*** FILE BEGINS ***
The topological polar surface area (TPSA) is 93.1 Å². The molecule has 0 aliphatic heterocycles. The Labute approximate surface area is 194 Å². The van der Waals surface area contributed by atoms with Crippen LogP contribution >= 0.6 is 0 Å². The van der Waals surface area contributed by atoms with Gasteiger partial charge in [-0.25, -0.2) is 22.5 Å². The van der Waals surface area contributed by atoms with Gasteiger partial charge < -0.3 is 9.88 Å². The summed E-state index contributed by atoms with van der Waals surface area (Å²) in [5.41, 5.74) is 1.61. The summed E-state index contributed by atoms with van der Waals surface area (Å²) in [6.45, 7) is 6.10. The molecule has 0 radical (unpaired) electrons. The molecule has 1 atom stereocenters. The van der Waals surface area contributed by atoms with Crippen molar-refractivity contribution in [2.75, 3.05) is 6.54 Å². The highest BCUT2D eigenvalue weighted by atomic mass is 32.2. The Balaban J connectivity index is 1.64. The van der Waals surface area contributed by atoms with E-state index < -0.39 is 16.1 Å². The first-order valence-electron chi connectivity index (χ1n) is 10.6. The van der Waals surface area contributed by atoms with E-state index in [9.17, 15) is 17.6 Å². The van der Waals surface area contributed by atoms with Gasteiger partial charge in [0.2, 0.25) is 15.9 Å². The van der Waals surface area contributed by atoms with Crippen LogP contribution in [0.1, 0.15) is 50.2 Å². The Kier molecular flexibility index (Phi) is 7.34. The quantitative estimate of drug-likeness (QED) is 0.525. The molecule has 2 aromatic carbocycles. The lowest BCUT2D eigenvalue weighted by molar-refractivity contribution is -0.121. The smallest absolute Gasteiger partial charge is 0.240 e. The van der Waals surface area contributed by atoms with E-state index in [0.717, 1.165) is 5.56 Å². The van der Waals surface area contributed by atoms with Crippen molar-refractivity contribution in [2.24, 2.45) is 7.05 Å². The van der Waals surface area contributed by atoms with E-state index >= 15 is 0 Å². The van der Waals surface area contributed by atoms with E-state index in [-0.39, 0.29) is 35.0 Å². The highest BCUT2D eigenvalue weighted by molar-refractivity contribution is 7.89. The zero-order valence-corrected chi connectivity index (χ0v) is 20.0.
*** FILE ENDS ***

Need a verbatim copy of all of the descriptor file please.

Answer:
The topological polar surface area (TPSA) is 93.1 Å². The molecule has 0 aliphatic heterocycles. The Labute approximate surface area is 194 Å². The van der Waals surface area contributed by atoms with Crippen LogP contribution >= 0.6 is 0 Å². The van der Waals surface area contributed by atoms with Gasteiger partial charge in [-0.25, -0.2) is 22.5 Å². The van der Waals surface area contributed by atoms with Gasteiger partial charge < -0.3 is 9.88 Å². The summed E-state index contributed by atoms with van der Waals surface area (Å²) in [5.41, 5.74) is 1.61. The summed E-state index contributed by atoms with van der Waals surface area (Å²) in [6.45, 7) is 6.10. The molecule has 0 radical (unpaired) electrons. The molecule has 1 atom stereocenters. The van der Waals surface area contributed by atoms with Crippen molar-refractivity contribution in [2.75, 3.05) is 6.54 Å². The highest BCUT2D eigenvalue weighted by atomic mass is 32.2. The Balaban J connectivity index is 1.64. The van der Waals surface area contributed by atoms with E-state index < -0.39 is 16.1 Å². The first-order valence-electron chi connectivity index (χ1n) is 10.6. The van der Waals surface area contributed by atoms with E-state index in [9.17, 15) is 17.6 Å². The van der Waals surface area contributed by atoms with Gasteiger partial charge in [0.2, 0.25) is 15.9 Å². The van der Waals surface area contributed by atoms with Crippen LogP contribution in [0.1, 0.15) is 50.2 Å². The Kier molecular flexibility index (Phi) is 7.34. The quantitative estimate of drug-likeness (QED) is 0.525. The molecule has 2 aromatic carbocycles. The lowest BCUT2D eigenvalue weighted by molar-refractivity contribution is -0.121. The smallest absolute Gasteiger partial charge is 0.240 e. The van der Waals surface area contributed by atoms with E-state index in [0.717, 1.165) is 5.56 Å². The van der Waals surface area contributed by atoms with Crippen molar-refractivity contribution in [2.24, 2.45) is 7.05 Å². The van der Waals surface area contributed by atoms with E-state index >= 15 is 0 Å². The van der Waals surface area contributed by atoms with E-state index in [-0.39, 0.29) is 35.0 Å². The highest BCUT2D eigenvalue weighted by molar-refractivity contribution is 7.89. The zero-order valence-corrected chi connectivity index (χ0v) is 20.0.